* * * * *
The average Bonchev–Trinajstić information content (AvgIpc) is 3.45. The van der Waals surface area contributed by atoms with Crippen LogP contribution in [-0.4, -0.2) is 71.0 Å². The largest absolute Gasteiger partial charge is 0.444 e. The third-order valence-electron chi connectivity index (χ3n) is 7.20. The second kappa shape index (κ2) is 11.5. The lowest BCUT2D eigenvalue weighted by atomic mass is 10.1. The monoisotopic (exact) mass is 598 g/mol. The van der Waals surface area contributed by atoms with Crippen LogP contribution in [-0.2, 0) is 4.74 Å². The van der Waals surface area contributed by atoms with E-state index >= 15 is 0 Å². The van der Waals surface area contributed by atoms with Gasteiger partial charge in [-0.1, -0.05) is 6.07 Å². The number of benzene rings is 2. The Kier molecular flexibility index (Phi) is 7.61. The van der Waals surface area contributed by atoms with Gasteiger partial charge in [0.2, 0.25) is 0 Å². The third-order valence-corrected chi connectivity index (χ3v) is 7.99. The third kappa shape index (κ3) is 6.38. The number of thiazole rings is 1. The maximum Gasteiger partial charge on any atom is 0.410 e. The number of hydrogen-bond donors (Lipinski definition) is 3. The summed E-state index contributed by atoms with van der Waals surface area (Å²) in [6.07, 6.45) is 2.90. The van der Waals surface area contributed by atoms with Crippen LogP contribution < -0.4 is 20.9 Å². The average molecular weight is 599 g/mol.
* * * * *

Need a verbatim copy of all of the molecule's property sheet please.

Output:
The average Bonchev–Trinajstić information content (AvgIpc) is 3.45. The van der Waals surface area contributed by atoms with Crippen LogP contribution in [-0.4, -0.2) is 71.0 Å². The largest absolute Gasteiger partial charge is 0.444 e. The third-order valence-electron chi connectivity index (χ3n) is 7.20. The second kappa shape index (κ2) is 11.5. The lowest BCUT2D eigenvalue weighted by atomic mass is 10.1. The monoisotopic (exact) mass is 598 g/mol. The van der Waals surface area contributed by atoms with Crippen LogP contribution in [-0.2, 0) is 4.74 Å². The van der Waals surface area contributed by atoms with E-state index >= 15 is 0 Å². The van der Waals surface area contributed by atoms with Gasteiger partial charge in [-0.1, -0.05) is 6.07 Å². The number of benzene rings is 2. The Kier molecular flexibility index (Phi) is 7.61. The van der Waals surface area contributed by atoms with Gasteiger partial charge in [0.2, 0.25) is 0 Å². The third-order valence-corrected chi connectivity index (χ3v) is 7.99. The third kappa shape index (κ3) is 6.38. The number of thiazole rings is 1. The maximum Gasteiger partial charge on any atom is 0.410 e. The number of hydrogen-bond donors (Lipinski definition) is 3. The summed E-state index contributed by atoms with van der Waals surface area (Å²) in [6.07, 6.45) is 2.90. The van der Waals surface area contributed by atoms with Crippen LogP contribution < -0.4 is 20.9 Å². The average molecular weight is 599 g/mol.